IOM: trespassing on others’ humanitarian space?

“IOM is playing an increasingly prominent role in the reception, assistance, and return not only of migrants, but also of asylum seekers, refugees and the forcibly displaced. Given that IOM does not have a protection mandate for its work with refugees and displaced persons, Amnesty International and Human Rights Watch recommend that IOM should refrain from taking a lead role in situations which fall squarely under the protection mandate of other international organizations, such as UNHCR.”[1]

“What is an IDP?” a staff member of the International Organisation for Migration was overheard asking at a training session in Darfur.[2] Allowance must be made for the ignorance of recently-recruited staff but this was a query from a representative of the agency just tasked with overseeing the return of IDPs in Darfur. As IOM expands its role in conflict-affected states and diversifies its activities worldwide, many in the humanitarian community are echoing the question recently posed by the International Council for Voluntary Organisations (ICVA): “is IOM an agency that will do anything as long as there’s money with which to do it?”[3]

Like UNHCR, IOM was established in 1951. Initially named the Inter-Governmental Committee on Migration in Europe, it was based on economic priorities, not humanitarian principles. Unlike UNHCR, which derives its mandate from international law and agreements, the ICME/IOM is a membership organisation, not an agency of the UN, and is not accountable to any democratically-elected body. Although international organisations such as UNHCR, UNICEF and WHO have observer status, as do international trade union, religious and welfare organisations, they have no voting power. IOM has 93 member states and over 100 field offices. In 2005 IOM is planning for a 16% increase in its operational budget.[4]

According to ICVA the manner in which a memorandum of understanding was drawn up to entrust IOM with overseeing IDP return in Darfur constitutes “a flagrant disregard for the collaborative approach” to the problem of internal displacement.[5] The recently created Inter-Agency Internal Displacement Division was not consulted for advice before it was signed.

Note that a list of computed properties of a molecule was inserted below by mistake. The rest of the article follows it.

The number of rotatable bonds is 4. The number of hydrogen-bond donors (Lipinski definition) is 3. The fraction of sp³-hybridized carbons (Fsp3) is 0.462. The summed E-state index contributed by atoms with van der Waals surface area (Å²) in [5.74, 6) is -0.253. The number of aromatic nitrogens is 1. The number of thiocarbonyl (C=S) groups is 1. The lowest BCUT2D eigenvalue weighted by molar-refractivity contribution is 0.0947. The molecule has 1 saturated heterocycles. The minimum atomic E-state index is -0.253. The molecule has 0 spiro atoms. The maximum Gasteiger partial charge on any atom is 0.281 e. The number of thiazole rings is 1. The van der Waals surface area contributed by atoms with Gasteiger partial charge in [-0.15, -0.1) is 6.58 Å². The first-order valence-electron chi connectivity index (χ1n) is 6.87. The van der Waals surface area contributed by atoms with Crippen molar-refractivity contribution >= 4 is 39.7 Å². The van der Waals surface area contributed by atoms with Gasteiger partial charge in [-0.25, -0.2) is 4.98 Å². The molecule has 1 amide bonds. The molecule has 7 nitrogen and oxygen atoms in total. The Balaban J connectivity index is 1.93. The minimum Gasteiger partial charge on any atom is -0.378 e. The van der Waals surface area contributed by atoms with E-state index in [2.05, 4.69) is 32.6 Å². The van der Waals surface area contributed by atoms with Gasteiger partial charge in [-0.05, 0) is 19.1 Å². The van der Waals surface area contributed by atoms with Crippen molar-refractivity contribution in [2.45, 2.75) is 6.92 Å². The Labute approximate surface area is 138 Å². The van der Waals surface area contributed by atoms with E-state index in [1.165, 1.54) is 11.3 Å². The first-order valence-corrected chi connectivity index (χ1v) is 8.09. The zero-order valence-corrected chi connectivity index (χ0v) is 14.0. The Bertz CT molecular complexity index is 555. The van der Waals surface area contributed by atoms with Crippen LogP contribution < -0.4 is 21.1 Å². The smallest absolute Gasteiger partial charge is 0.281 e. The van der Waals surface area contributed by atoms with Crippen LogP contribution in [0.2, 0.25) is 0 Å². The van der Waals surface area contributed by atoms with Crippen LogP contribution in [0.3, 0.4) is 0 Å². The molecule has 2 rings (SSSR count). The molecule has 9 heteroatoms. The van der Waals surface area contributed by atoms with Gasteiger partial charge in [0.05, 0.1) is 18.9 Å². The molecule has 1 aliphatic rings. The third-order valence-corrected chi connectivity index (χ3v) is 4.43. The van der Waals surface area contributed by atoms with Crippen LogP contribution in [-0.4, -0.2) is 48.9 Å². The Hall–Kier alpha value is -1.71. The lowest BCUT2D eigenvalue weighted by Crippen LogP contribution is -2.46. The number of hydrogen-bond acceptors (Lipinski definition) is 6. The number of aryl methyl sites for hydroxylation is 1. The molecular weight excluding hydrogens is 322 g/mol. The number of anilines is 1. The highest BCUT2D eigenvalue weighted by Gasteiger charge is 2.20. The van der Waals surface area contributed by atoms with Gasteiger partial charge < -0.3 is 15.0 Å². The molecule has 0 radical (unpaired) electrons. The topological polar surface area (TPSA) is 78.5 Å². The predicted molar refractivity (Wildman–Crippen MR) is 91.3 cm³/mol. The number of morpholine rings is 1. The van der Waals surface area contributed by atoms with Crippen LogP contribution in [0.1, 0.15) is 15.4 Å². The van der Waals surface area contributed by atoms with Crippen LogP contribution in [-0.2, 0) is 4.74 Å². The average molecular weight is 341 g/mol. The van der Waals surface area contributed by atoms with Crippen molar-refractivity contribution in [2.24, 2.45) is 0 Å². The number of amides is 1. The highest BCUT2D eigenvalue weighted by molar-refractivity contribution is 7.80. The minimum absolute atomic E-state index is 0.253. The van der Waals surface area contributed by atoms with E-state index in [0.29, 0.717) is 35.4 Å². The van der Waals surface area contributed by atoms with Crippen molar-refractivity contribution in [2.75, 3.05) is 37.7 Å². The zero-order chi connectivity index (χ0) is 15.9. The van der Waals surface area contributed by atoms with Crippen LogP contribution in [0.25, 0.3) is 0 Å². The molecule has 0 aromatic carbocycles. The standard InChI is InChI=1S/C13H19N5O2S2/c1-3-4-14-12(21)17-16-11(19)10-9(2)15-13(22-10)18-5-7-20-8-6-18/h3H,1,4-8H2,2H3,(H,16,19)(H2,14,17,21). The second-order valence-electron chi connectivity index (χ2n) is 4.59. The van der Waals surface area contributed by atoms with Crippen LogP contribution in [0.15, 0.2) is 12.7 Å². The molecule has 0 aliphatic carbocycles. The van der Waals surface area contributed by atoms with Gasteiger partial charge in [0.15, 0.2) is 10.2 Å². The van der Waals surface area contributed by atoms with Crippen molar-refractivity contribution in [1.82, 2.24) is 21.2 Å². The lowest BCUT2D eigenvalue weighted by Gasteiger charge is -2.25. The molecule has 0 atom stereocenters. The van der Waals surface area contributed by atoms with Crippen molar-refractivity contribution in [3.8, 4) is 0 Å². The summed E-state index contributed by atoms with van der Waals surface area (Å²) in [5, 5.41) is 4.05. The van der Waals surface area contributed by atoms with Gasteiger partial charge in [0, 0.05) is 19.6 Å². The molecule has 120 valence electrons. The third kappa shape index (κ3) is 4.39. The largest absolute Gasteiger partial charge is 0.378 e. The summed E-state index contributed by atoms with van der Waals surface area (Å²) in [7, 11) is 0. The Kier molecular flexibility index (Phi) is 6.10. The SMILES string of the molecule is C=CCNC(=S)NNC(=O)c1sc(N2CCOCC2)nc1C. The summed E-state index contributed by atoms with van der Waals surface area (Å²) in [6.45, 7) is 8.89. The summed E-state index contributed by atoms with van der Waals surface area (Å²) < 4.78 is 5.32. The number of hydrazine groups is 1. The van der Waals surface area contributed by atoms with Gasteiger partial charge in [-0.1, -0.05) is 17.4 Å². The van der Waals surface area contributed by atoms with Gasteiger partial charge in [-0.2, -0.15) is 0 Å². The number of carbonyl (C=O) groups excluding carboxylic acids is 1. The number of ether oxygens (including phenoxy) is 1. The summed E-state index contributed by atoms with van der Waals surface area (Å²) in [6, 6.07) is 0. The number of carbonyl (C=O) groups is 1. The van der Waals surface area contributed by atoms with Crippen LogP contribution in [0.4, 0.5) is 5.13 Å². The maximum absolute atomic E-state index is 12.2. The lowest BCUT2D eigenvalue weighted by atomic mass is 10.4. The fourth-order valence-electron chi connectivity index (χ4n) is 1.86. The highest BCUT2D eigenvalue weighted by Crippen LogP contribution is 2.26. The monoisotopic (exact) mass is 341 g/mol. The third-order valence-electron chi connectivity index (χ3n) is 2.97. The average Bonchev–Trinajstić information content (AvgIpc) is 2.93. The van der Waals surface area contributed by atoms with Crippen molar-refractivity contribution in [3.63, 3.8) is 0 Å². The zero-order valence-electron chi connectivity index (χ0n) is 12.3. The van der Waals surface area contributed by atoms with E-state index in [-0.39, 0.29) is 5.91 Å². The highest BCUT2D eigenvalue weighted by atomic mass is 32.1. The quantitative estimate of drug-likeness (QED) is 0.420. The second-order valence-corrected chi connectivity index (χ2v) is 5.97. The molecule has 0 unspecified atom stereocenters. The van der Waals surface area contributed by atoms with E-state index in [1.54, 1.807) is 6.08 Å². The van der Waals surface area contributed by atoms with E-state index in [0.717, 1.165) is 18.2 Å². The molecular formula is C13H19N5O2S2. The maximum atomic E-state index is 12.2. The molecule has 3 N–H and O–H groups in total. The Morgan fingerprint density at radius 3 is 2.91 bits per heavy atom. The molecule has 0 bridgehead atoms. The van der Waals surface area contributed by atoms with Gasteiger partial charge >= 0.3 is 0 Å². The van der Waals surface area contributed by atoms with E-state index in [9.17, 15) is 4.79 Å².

Many of IOM’s other operations are equally controversial:

·        The Jesuit Refugee Service has criticised IOM’s role in dealing with the 2.5 million Burmese migrant workers in Thailand. True to its mandate to ensure ‘orderly migration’, IOM has helped the Thai authorities set up a registration process which has led to the monthly deportation of 66,000 people. JRS notes that once they have crossed the border, IOM is unable to maintain contact with the returnees.[6]

·        The Roma National Congress has expressed grave concerns about the IOM’s role in involuntary removals of Roma migrants.[7]

·        On the island of Nauru and in Papua New Guinea, IOM is contracted by the Australian government – as part of its ‘Pacific Solution’ to discourage asylum seekers from making onshore applications – to run detention facilities.

·        During the 2003 Gulf War IOM, which facilitated the repatriation of long-term foreign residents who had fled from Iraq to Jordan, may have violated the principle of non-refoulement by giving nationals of Sudan and Somalia inadequate time to be made aware of their rights and to make an informed decision about returning to their home countries.[8]

·        In Iraq it has been assigned responsibility for return of IDPs and establishment of property restitution mechanisms but seems to lack the means or expertise to do so.[9]

Human Rights Watch has been monitoring IOM field operations since drawing attention in 1993 to IOM’s role in the asylum determination system imposed on Haitian asylum seekers by the USA. HRW notes that while IOM has recently adopted rights-based language it does not automatically observe international human rights and refugee protection norms. “The IOM plays an increasingly prominent role in the return of migrants, asylum seekers, refugees, and IDPs to their countries of origin, to other countries that have agreed to accept them, or to other regions within their own countries. The organization claims that it returns migrants in safety and dignity and only on a voluntary basis. The IOM, however, has no mechanism – either internal or external – to evaluate whether decisions to return are, in fact, made under duress or under circumstances that are directly or indirectly coercive, or to assess that conditions in certain countries are safe enough to allow for returns.”[10] 

 

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